Quick exit this site

SWAN’s work on autism & eating disorders with CAMHs services across Scotland

30 Mar 2023

SWAN’s work on autism & eating disorders with CAMHs services across Scotland Cover image

"SWAN speaker was autistic and very knowledgeable. All of it was so helpful and relevant to our work; I have sat thinking about previous patients I wish I had this training for"      

- CAMHS Tayside

Blue background 
SWAN logo in top right corner
Text reads 'Eating disorder supports and interventions through an autistic lens SWAN presented by Becky Choat - SWAN’s work on autism & eating disorders with CAMHs services across Scotland

  • Around 89% of autistic children display some difficulties with eating
  • An estimated 23-35% of adult patients with anorexia nervosa are also autistic and this is believed to be higher in CAMHS
  • Evidence shows for autistic patients recovery is more complex and challenging, they tend to benefit less in treatment programmes, have significantly poorer outcomes, heightened presentation, and longer in-patient admissions. 
  • Added complexity for clinicians of many girls accessing CAMHS services for eating disorders who are undiagnosed autistic

The importance of understanding the relationship between autism and eating disorders is clear. Within the SWAN community we see the very real impact of eating disorders for autistic women, combined with issues accessing appropriate support and understanding, and in 2021 SWAN identified this area of work as a priority.

SWAN was invited to work with BEAT Scotland, CAMHS Lothian, CAMHS Grampian, CAMHS Tayside, CAMHS Orkney, CAMHS Shetland and CAMHS Highland to build on existing knowledge and understanding of eating disorders through an autistic lens. Over the last 2 years, this has involved delivering a multi-agency panel event, speaking at the 2022 BEAT Conference in Glasgow and leading autistic-led training and consultancy work for both outpatient and inpatient CAMHS services.  

As with all of SWAN's training, the sessions built on and included the voices, experiences and learning of the SWAN community. We worked with services to explore practical adaptations to practice, reflect on clinical pathways, explore neuro-affirming therapeutic relationships and interventions, and develop understanding of autism beyond the diagnosis and what that means for the development, maintenance and recovery from eating disorders.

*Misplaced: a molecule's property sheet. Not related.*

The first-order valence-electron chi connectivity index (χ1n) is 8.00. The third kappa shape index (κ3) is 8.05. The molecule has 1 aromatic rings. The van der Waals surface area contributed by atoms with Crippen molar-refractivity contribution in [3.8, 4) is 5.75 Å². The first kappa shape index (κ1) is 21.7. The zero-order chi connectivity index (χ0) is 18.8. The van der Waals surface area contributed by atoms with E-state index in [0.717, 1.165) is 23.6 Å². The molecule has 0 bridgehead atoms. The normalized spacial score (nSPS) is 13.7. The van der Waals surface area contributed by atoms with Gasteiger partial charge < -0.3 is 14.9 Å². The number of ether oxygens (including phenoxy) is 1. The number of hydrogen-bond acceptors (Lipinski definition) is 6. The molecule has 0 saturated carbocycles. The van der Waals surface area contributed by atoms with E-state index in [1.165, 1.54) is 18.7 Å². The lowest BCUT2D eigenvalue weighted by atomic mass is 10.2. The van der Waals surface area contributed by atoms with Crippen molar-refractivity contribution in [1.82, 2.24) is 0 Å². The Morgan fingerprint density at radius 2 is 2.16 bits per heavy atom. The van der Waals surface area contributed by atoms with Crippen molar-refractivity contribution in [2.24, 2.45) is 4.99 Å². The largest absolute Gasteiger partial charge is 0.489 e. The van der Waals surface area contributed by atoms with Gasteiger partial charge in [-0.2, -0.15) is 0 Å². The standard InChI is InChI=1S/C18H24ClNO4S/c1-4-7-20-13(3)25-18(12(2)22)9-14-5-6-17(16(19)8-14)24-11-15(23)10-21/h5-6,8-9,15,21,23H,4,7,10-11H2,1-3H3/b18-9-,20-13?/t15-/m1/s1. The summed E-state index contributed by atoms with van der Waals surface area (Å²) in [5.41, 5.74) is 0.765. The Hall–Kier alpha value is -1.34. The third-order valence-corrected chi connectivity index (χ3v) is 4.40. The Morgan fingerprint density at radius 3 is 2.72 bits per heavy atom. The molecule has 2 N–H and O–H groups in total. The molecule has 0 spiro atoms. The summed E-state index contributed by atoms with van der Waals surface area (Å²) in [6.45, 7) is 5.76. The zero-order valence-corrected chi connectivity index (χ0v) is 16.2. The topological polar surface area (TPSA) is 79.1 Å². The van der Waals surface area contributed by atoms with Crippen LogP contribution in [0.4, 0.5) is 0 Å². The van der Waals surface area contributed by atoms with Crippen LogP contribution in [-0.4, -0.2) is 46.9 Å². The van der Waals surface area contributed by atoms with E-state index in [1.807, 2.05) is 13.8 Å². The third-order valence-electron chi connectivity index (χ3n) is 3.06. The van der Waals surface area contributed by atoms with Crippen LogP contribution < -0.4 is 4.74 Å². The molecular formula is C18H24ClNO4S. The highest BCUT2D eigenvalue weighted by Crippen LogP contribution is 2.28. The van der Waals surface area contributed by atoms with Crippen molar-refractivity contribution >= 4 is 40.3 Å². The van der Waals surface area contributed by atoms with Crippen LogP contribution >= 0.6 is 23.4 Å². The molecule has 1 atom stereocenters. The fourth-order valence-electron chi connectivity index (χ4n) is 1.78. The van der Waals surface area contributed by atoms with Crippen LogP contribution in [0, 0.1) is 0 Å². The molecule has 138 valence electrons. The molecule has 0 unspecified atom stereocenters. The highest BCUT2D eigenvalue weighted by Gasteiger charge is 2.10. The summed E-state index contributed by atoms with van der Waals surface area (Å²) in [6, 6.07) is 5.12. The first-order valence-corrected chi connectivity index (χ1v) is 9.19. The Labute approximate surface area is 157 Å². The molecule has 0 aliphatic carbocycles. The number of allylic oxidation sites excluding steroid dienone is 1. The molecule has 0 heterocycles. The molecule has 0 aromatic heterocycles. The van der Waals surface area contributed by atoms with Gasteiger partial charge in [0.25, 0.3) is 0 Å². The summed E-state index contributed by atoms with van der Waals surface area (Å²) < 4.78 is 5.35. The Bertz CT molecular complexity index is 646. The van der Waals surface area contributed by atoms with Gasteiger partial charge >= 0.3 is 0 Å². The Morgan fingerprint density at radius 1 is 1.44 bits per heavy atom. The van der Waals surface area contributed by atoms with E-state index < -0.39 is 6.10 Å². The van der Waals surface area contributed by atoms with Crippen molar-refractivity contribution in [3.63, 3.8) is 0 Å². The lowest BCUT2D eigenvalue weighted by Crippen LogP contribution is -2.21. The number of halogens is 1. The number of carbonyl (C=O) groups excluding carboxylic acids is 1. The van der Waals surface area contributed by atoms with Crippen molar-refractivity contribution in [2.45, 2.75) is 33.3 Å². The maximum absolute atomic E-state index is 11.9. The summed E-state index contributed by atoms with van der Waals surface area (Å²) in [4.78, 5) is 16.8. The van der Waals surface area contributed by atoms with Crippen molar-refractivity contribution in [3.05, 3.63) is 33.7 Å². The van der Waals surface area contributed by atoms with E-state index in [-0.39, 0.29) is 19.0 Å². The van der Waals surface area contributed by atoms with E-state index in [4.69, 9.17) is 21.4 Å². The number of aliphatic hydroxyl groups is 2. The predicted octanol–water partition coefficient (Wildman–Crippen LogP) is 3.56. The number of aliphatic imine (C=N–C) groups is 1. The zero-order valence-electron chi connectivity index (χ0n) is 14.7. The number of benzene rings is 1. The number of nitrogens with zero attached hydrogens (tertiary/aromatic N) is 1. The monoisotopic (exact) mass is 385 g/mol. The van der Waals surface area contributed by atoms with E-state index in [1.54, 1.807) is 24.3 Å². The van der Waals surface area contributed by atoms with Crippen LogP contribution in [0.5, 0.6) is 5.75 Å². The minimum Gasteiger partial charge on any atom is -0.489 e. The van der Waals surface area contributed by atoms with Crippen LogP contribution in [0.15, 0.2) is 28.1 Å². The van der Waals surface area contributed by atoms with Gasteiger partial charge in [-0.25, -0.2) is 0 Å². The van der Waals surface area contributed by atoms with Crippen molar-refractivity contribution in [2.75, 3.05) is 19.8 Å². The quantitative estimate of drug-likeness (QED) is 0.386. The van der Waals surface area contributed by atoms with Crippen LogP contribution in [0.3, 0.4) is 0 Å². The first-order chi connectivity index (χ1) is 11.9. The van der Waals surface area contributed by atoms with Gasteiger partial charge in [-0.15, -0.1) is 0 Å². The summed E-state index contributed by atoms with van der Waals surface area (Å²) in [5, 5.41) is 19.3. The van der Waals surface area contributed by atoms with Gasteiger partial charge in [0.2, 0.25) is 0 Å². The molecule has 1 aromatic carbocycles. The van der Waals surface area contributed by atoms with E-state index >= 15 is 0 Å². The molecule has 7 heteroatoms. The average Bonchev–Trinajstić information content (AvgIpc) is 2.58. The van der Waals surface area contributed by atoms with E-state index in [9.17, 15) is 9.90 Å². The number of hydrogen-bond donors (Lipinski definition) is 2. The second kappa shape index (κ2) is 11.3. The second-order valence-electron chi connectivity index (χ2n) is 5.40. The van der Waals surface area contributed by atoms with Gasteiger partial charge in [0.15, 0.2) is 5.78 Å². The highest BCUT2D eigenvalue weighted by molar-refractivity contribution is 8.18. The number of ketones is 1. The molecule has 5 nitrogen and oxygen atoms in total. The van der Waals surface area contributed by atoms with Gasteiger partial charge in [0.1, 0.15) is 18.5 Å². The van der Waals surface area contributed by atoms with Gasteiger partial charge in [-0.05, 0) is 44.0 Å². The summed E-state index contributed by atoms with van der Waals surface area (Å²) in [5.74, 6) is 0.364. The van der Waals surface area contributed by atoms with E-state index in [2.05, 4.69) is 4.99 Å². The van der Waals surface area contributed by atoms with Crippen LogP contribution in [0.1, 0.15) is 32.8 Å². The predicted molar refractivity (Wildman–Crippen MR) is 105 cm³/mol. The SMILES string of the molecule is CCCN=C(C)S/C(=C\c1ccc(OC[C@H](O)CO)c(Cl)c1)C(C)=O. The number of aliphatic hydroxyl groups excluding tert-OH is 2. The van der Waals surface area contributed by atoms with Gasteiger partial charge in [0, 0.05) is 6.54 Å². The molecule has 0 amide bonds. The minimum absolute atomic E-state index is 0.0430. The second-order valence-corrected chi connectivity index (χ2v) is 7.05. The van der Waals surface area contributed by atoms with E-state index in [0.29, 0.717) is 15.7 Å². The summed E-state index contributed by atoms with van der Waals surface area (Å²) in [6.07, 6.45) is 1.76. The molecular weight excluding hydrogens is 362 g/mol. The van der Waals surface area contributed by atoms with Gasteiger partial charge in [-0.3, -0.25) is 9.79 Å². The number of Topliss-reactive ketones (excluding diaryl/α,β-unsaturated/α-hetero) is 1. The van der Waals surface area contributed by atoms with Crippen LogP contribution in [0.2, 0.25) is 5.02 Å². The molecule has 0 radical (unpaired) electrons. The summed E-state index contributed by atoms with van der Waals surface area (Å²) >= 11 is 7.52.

SWAN will be continuing this important work around autism and eating disorders this year and we are looking forward to working with adult services in Forth Valley and other 3rd sector organisations such as SupportED over the next few months.

"We commissioned training from SWAN for our team to be able to reflect on and adapt some of our clinical pathways and we wanted them to be informed by autistic individuals with lived experience. 

SWAN, specifically Becky and Lyndsay, worked alongside us in developing the training making sure it was aligned with our needs and I was very impressed with how much background work was put in to make sure the training was pitched at the right level for a very specific clinical area. The delivery was professional and was highly valued by the whole team. 

Despite high levels of existing knowledge about autism in our team, we would not have been able to get such a nuanced and detailed understanding of lived experience without SWAN's input for which I am very grateful and am looking forward to continuing to work with SWAN on future projects."

- Dr Fiona Duffy

Consultant Clinical Psychologist


1. Ledford, J. R., & Gast, D. L. (2006). Feeding problems in children with autism spectrum disorders a review. Focus on Autism and Other Developmental Disabilities, 21(3), 153-166 2. Westwood H, Tchanturia K. Autism spectrum disorder in anorexia nervosa: an updated literature review. Current psychiatry reports. 2017;19(7):41. 3. Tchanturia K, Smith K, Glennon D, Burhouse A. Towards an Improved Understanding of the Anorexia Nervosa and Autism Spectrum Comorbidity: PEACE Pathway Implementation. Frontiers in Psychiatry. 2020;11(640).